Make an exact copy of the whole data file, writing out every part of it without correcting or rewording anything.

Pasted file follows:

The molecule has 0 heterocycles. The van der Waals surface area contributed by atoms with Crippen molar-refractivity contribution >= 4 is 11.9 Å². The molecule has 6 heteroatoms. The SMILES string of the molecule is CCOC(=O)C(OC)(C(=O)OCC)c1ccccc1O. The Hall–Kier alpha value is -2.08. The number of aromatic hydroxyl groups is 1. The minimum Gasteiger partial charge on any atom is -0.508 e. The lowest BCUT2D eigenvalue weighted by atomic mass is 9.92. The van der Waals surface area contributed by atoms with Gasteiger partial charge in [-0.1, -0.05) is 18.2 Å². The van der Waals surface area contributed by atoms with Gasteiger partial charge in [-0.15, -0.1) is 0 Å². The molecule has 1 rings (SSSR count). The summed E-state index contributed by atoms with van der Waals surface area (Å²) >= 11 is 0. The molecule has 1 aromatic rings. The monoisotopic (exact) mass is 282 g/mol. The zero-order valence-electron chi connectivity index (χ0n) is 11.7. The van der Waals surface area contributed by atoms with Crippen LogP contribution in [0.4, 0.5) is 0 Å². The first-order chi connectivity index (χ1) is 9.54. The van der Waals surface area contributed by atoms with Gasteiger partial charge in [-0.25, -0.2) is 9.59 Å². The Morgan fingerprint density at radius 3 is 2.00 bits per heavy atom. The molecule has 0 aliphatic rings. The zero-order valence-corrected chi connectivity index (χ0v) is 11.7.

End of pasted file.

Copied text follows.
The molecule has 0 heterocycles. The van der Waals surface area contributed by atoms with Crippen molar-refractivity contribution >= 4 is 11.9 Å². The molecule has 6 heteroatoms. The SMILES string of the molecule is CCOC(=O)C(OC)(C(=O)OCC)c1ccccc1O. The Hall–Kier alpha value is -2.08. The number of aromatic hydroxyl groups is 1. The minimum Gasteiger partial charge on any atom is -0.508 e. The lowest BCUT2D eigenvalue weighted by atomic mass is 9.92. The van der Waals surface area contributed by atoms with Gasteiger partial charge in [-0.1, -0.05) is 18.2 Å². The van der Waals surface area contributed by atoms with Gasteiger partial charge in [-0.15, -0.1) is 0 Å². The molecule has 1 rings (SSSR count). The summed E-state index contributed by atoms with van der Waals surface area (Å²) >= 11 is 0. The molecule has 1 aromatic rings. The monoisotopic (exact) mass is 282 g/mol. The zero-order valence-electron chi connectivity index (χ0n) is 11.7. The van der Waals surface area contributed by atoms with Crippen LogP contribution in [0.4, 0.5) is 0 Å². The first-order chi connectivity index (χ1) is 9.54. The van der Waals surface area contributed by atoms with Gasteiger partial charge in [-0.25, -0.2) is 9.59 Å². The Morgan fingerprint density at radius 3 is 2.00 bits per heavy atom. The molecule has 0 aliphatic rings. The zero-order valence-corrected chi connectivity index (χ0v) is 11.7.